The only political issue that is getting any play in the British press this summer is an issue not between the major parties but within the ranks of Labor. The issue is what to do about the H-bomb.
Labor party policy favors a “nonnuclear club,” in effect proposes that Britain should say to the other middle and smaller powers, "We ll give up nuclear weapons if you will.’ Since France has already served notice that she is about to gatecrash the nuclear club and test an atom bomb of her own, this mild proposal is unlikely to change things much. Frank Cousins, the powerful trade union leader who heads the
Transport and General Workers’ Union, thinks Labor party policy doesn’t go far enough—he is for nuclear disarmament by Britain whether anyone else follows the example or not. In July he persuaded his massive union to agree with him, and opened a split in Labor ranks that the Conservative press greeted with shrieks of joy.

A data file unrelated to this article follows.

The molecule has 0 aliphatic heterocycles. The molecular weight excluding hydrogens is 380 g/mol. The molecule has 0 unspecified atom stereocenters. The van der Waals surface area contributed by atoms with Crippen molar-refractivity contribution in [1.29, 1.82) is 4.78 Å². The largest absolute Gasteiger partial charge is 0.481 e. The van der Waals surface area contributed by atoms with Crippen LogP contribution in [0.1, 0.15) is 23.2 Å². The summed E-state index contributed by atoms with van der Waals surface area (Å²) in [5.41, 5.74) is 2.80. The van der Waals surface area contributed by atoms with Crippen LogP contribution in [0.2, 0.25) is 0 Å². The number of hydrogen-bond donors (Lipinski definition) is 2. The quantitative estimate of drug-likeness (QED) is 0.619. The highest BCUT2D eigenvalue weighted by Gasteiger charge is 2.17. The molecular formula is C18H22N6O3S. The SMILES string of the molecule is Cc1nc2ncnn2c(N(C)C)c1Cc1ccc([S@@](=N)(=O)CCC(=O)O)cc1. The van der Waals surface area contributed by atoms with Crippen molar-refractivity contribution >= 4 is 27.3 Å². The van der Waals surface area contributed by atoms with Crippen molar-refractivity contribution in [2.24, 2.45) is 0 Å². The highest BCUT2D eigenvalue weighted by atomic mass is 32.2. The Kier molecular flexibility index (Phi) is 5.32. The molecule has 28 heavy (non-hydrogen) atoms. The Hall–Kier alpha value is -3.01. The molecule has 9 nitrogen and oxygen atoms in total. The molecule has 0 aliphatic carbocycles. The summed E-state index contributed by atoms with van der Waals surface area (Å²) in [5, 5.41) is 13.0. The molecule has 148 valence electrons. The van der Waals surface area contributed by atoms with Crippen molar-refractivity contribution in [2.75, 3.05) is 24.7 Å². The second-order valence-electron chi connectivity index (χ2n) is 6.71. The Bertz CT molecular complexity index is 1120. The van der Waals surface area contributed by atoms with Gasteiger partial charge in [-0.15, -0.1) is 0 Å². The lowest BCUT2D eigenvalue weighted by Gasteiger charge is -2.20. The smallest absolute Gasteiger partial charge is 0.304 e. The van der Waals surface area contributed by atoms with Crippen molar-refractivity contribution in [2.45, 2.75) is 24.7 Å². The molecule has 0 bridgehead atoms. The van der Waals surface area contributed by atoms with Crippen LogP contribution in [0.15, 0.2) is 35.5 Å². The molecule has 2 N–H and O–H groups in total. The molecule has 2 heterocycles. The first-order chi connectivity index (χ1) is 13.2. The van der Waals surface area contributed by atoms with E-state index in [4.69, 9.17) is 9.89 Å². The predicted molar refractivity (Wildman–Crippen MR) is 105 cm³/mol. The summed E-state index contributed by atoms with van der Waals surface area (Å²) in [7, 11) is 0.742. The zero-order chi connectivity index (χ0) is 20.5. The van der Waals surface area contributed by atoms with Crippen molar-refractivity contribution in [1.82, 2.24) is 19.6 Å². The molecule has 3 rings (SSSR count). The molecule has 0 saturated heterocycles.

But Conservative professionals don’t need to be told that the split is more apparent than real; Labor has always done its arguing in public and nuclear disarmament is something on which reasonable men may differ without acrimony. Also, it is something about w'hich the average man doesn’t get terribly upset. According to the Daily Telegraph’s poll, two thirds of all voters think Britain should continue to have nuclear weapons as long as any other country has them — including presumably the United States and the Soviet Union. Only one in eight agrees with Frank Cousins in favoring unilateral disarmament. But the official Labor party policy has even less support; only ten percent of those who intend to vote Labor are in favor of the Labor party’s “non-nuclear club.’’
Yet in spite of all this lack of support for Labor's stand in the only issue now being discussed, Labor's share of the popular vote is still only two percent behind the Conservatives.